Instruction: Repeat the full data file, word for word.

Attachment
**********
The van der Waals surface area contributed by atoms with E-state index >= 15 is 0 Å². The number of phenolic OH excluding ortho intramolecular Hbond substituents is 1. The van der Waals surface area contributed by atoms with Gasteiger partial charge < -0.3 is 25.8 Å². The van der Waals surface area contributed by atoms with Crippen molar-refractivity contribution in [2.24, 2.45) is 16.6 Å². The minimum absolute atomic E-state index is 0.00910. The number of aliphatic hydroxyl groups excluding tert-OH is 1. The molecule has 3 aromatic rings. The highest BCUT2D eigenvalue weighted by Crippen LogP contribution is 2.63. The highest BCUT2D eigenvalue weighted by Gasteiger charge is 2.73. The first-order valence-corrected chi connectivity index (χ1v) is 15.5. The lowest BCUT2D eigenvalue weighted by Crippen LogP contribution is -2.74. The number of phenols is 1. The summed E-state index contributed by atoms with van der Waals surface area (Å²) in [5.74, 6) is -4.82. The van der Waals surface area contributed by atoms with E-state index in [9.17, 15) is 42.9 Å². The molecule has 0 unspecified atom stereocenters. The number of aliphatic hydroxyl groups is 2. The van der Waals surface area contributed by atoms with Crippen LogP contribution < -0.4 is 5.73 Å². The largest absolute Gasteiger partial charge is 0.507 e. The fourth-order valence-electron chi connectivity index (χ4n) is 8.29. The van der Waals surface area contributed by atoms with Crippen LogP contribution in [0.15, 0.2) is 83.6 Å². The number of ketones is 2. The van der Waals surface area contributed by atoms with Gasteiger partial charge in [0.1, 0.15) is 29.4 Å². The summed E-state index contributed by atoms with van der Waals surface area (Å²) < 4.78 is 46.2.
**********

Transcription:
The van der Waals surface area contributed by atoms with E-state index >= 15 is 0 Å². The number of phenolic OH excluding ortho intramolecular Hbond substituents is 1. The van der Waals surface area contributed by atoms with Gasteiger partial charge < -0.3 is 25.8 Å². The van der Waals surface area contributed by atoms with Crippen molar-refractivity contribution in [2.24, 2.45) is 16.6 Å². The minimum absolute atomic E-state index is 0.00910. The number of aliphatic hydroxyl groups excluding tert-OH is 1. The molecule has 3 aromatic rings. The highest BCUT2D eigenvalue weighted by Crippen LogP contribution is 2.63. The highest BCUT2D eigenvalue weighted by Gasteiger charge is 2.73. The first-order valence-corrected chi connectivity index (χ1v) is 15.5. The lowest BCUT2D eigenvalue weighted by Crippen LogP contribution is -2.74. The number of phenols is 1. The summed E-state index contributed by atoms with van der Waals surface area (Å²) in [5.74, 6) is -4.82. The van der Waals surface area contributed by atoms with E-state index in [9.17, 15) is 42.9 Å². The molecule has 0 unspecified atom stereocenters. The number of aliphatic hydroxyl groups is 2. The van der Waals surface area contributed by atoms with Crippen LogP contribution < -0.4 is 5.73 Å². The largest absolute Gasteiger partial charge is 0.507 e. The fourth-order valence-electron chi connectivity index (χ4n) is 8.29. The van der Waals surface area contributed by atoms with Crippen LogP contribution in [0.15, 0.2) is 83.6 Å². The number of ketones is 2. The van der Waals surface area contributed by atoms with Gasteiger partial charge in [0.1, 0.15) is 29.4 Å². The summed E-state index contributed by atoms with van der Waals surface area (Å²) < 4.78 is 46.2.